As we were testing (playing with) the Jack of ALL Blades™, we naturally began to wonder about the potential uses for this kind of diamond grinding wheel. Two specific factors helped to drive the idea of using this blade for rescue work:
- My brother is a local fireman who is involved with the rescue unit in central Ohio
- The earthquake that devastated Haiti occurred while we were developing this blade and we couldn’t help but think it could be useful for rescue teams to be able to quickly cut through rubble made of a variety of construction materials including concrete, rebar, other metals, wood, etc.
In an effort to test this blade for rescue conditions, I made a few molds and used them to make concrete blocks with rebar running through them. I contacted my brother to see if we could go to the junkyard with the local firemen while they were training and cut on cars & school buses… yeah it was fun!
Through this “real world” rescue & construction type testing we learned a few things:
- this type of blade can dry cut concrete very rapidly, and it lasts quite awhile cutting only concrete.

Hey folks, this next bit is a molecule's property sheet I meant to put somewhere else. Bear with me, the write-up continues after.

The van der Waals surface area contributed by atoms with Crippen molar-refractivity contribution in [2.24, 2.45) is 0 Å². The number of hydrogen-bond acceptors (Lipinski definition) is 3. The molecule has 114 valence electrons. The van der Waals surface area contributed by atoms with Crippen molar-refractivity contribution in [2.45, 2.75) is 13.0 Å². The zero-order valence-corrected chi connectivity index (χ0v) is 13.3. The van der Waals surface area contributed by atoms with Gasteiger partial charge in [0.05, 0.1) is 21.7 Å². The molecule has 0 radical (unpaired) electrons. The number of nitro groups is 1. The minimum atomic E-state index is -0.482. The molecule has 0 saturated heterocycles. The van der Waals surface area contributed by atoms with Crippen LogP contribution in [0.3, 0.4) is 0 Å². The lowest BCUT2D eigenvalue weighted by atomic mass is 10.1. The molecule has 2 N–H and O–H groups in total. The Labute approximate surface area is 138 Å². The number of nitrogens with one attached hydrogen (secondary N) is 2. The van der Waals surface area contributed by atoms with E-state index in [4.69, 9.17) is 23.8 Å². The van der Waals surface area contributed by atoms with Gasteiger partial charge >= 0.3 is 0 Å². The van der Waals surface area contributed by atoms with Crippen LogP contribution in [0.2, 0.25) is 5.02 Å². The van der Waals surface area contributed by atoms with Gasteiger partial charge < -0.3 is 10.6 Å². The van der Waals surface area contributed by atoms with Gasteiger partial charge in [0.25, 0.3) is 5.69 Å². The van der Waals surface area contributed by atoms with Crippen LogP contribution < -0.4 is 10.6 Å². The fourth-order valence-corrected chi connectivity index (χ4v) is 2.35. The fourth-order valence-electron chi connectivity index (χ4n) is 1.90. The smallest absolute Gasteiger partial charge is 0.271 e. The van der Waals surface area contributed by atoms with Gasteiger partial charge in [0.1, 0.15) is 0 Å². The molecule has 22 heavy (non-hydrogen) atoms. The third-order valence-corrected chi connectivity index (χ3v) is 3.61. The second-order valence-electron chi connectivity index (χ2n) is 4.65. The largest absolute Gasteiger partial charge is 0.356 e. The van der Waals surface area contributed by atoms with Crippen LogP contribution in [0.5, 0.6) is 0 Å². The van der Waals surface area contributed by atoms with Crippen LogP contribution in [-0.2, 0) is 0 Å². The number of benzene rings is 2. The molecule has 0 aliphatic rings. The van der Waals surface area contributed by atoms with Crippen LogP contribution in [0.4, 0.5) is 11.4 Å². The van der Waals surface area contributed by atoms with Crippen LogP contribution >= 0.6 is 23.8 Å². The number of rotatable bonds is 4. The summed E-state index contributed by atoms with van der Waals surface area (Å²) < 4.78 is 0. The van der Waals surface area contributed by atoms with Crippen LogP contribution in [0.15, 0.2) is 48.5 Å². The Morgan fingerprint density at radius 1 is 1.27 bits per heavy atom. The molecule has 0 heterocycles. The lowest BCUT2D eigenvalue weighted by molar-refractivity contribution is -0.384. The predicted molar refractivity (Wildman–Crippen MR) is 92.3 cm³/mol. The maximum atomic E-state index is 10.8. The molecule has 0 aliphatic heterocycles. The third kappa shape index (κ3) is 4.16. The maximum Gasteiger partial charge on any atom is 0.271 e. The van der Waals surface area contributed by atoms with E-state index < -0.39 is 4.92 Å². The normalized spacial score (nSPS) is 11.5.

- it cuts automotive glass very effectively with almost no wear on the blade. We also learned that it will cut steel pretty well, but it dramatically reduced the life of the blade compared to just concrete and other common construction materials.
- as the blade wears from metal cutting, it degrades the cutting ability of the blade on softer materials like wood.
These lessons led us to another natural progression… how can we make the Jack of All Blades™ cut metal effectively without killing the overall life/effectiveness of the blade for other materials?
Next up, development of a metal (specifically steel) cutting saw blade using man-made diamond superabrasives. Check back in a week or subscribe to our blog in the box to your right.
If you or someone you love is a First Responder and you think this solution could help, Ask an Engineer about details regarding the mixed-material cutting solution: Jack of All Blades Now!